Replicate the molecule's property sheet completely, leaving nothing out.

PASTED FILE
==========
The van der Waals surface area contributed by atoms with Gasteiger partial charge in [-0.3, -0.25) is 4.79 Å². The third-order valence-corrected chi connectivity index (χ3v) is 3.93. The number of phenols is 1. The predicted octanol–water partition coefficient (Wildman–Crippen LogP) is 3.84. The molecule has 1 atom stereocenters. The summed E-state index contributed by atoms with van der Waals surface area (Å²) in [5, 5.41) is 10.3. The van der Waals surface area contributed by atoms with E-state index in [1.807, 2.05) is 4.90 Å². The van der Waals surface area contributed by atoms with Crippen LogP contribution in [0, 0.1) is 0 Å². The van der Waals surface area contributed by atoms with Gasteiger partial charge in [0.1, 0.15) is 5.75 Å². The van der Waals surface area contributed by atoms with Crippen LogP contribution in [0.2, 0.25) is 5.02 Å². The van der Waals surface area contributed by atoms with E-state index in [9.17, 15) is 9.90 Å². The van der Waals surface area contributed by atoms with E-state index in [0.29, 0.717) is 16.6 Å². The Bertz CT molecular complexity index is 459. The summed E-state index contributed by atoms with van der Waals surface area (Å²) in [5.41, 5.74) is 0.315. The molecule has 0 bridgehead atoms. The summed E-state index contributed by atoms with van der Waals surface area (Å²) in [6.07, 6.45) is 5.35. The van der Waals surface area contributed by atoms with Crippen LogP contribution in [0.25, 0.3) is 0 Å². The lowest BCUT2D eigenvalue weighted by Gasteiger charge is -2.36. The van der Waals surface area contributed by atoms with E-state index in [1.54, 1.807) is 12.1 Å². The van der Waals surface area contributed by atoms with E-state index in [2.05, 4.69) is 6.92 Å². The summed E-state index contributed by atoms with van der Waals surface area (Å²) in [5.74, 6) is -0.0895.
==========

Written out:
The van der Waals surface area contributed by atoms with Gasteiger partial charge in [-0.3, -0.25) is 4.79 Å². The third-order valence-corrected chi connectivity index (χ3v) is 3.93. The number of phenols is 1. The predicted octanol–water partition coefficient (Wildman–Crippen LogP) is 3.84. The molecule has 1 atom stereocenters. The summed E-state index contributed by atoms with van der Waals surface area (Å²) in [5, 5.41) is 10.3. The van der Waals surface area contributed by atoms with E-state index in [1.807, 2.05) is 4.90 Å². The van der Waals surface area contributed by atoms with Crippen LogP contribution in [0, 0.1) is 0 Å². The van der Waals surface area contributed by atoms with Gasteiger partial charge in [0.1, 0.15) is 5.75 Å². The van der Waals surface area contributed by atoms with Crippen LogP contribution in [0.2, 0.25) is 5.02 Å². The van der Waals surface area contributed by atoms with E-state index in [9.17, 15) is 9.90 Å². The van der Waals surface area contributed by atoms with E-state index in [0.29, 0.717) is 16.6 Å². The Bertz CT molecular complexity index is 459. The summed E-state index contributed by atoms with van der Waals surface area (Å²) in [5.41, 5.74) is 0.315. The molecule has 0 bridgehead atoms. The summed E-state index contributed by atoms with van der Waals surface area (Å²) in [6.07, 6.45) is 5.35. The van der Waals surface area contributed by atoms with Crippen LogP contribution in [0.25, 0.3) is 0 Å². The lowest BCUT2D eigenvalue weighted by Gasteiger charge is -2.36. The van der Waals surface area contributed by atoms with E-state index in [1.54, 1.807) is 12.1 Å². The van der Waals surface area contributed by atoms with E-state index in [2.05, 4.69) is 6.92 Å². The summed E-state index contributed by atoms with van der Waals surface area (Å²) in [5.74, 6) is -0.0895.